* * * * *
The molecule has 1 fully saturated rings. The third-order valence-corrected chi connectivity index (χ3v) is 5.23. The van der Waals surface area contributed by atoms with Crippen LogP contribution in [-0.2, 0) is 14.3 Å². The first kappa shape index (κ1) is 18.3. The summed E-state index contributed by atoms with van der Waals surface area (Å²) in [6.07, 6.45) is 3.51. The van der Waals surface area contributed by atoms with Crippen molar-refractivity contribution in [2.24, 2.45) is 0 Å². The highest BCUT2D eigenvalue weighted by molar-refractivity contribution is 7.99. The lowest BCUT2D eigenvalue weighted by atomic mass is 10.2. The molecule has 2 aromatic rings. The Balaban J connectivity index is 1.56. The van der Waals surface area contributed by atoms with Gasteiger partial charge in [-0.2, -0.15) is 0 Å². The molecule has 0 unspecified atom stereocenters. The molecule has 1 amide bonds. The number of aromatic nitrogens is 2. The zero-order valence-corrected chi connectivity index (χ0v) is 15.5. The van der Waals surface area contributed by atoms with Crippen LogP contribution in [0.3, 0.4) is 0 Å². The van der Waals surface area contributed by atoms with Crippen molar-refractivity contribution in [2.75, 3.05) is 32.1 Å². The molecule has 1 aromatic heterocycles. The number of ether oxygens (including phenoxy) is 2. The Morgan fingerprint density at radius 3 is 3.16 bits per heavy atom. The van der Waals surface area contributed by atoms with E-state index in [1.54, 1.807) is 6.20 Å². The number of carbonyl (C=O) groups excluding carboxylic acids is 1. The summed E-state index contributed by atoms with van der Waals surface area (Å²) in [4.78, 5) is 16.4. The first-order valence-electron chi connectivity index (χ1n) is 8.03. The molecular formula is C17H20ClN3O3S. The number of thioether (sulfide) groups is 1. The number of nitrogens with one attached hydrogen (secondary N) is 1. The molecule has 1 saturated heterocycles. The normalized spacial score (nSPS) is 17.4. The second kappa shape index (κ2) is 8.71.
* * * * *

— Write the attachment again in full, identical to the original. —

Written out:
The molecule has 1 fully saturated rings. The third-order valence-corrected chi connectivity index (χ3v) is 5.23. The van der Waals surface area contributed by atoms with Crippen LogP contribution in [-0.2, 0) is 14.3 Å². The first kappa shape index (κ1) is 18.3. The summed E-state index contributed by atoms with van der Waals surface area (Å²) in [6.07, 6.45) is 3.51. The van der Waals surface area contributed by atoms with Crippen molar-refractivity contribution in [2.24, 2.45) is 0 Å². The highest BCUT2D eigenvalue weighted by molar-refractivity contribution is 7.99. The lowest BCUT2D eigenvalue weighted by atomic mass is 10.2. The molecule has 2 aromatic rings. The Balaban J connectivity index is 1.56. The van der Waals surface area contributed by atoms with Gasteiger partial charge in [-0.2, -0.15) is 0 Å². The molecule has 0 unspecified atom stereocenters. The molecule has 1 amide bonds. The number of aromatic nitrogens is 2. The zero-order valence-corrected chi connectivity index (χ0v) is 15.5. The van der Waals surface area contributed by atoms with Crippen LogP contribution in [0.3, 0.4) is 0 Å². The van der Waals surface area contributed by atoms with Crippen molar-refractivity contribution in [2.75, 3.05) is 32.1 Å². The molecule has 1 aromatic heterocycles. The number of ether oxygens (including phenoxy) is 2. The Morgan fingerprint density at radius 3 is 3.16 bits per heavy atom. The van der Waals surface area contributed by atoms with E-state index in [1.54, 1.807) is 6.20 Å². The number of carbonyl (C=O) groups excluding carboxylic acids is 1. The summed E-state index contributed by atoms with van der Waals surface area (Å²) in [4.78, 5) is 16.4. The first-order valence-electron chi connectivity index (χ1n) is 8.03. The molecular formula is C17H20ClN3O3S. The number of thioether (sulfide) groups is 1. The number of nitrogens with one attached hydrogen (secondary N) is 1. The molecule has 1 saturated heterocycles. The normalized spacial score (nSPS) is 17.4. The second kappa shape index (κ2) is 8.71.